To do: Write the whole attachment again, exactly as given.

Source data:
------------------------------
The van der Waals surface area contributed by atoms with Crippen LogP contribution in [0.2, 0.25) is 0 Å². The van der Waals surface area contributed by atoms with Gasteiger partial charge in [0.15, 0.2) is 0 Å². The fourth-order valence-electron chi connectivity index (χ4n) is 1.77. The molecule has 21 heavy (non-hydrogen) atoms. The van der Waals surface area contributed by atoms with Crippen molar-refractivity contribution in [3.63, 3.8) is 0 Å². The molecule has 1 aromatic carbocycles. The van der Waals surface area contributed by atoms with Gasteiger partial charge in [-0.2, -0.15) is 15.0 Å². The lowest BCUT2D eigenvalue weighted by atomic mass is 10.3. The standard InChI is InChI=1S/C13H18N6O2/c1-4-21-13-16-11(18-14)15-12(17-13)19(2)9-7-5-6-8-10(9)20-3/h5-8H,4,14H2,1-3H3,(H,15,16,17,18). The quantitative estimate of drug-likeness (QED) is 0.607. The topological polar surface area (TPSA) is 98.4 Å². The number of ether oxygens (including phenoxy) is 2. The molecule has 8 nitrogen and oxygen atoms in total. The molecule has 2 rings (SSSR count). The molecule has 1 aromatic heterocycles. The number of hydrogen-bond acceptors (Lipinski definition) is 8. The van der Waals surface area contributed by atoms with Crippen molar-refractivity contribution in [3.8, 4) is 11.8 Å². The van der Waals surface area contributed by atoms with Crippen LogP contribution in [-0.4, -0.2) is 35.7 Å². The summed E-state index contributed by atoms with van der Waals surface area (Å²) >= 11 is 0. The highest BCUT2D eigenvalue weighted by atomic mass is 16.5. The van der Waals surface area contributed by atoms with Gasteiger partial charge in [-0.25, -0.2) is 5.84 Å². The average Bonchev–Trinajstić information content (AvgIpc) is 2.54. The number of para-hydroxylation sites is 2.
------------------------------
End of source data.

The van der Waals surface area contributed by atoms with Crippen LogP contribution in [0.2, 0.25) is 0 Å². The van der Waals surface area contributed by atoms with Gasteiger partial charge in [0.15, 0.2) is 0 Å². The fourth-order valence-electron chi connectivity index (χ4n) is 1.77. The molecule has 21 heavy (non-hydrogen) atoms. The van der Waals surface area contributed by atoms with Crippen molar-refractivity contribution in [3.63, 3.8) is 0 Å². The molecule has 1 aromatic carbocycles. The van der Waals surface area contributed by atoms with Gasteiger partial charge in [-0.2, -0.15) is 15.0 Å². The lowest BCUT2D eigenvalue weighted by atomic mass is 10.3. The standard InChI is InChI=1S/C13H18N6O2/c1-4-21-13-16-11(18-14)15-12(17-13)19(2)9-7-5-6-8-10(9)20-3/h5-8H,4,14H2,1-3H3,(H,15,16,17,18). The quantitative estimate of drug-likeness (QED) is 0.607. The topological polar surface area (TPSA) is 98.4 Å². The number of ether oxygens (including phenoxy) is 2. The molecule has 8 nitrogen and oxygen atoms in total. The molecule has 2 rings (SSSR count). The molecule has 1 aromatic heterocycles. The number of hydrogen-bond acceptors (Lipinski definition) is 8. The van der Waals surface area contributed by atoms with Crippen molar-refractivity contribution in [3.8, 4) is 11.8 Å². The van der Waals surface area contributed by atoms with Crippen LogP contribution in [-0.4, -0.2) is 35.7 Å². The summed E-state index contributed by atoms with van der Waals surface area (Å²) >= 11 is 0. The highest BCUT2D eigenvalue weighted by atomic mass is 16.5. The van der Waals surface area contributed by atoms with Gasteiger partial charge in [-0.25, -0.2) is 5.84 Å². The average Bonchev–Trinajstić information content (AvgIpc) is 2.54. The number of para-hydroxylation sites is 2.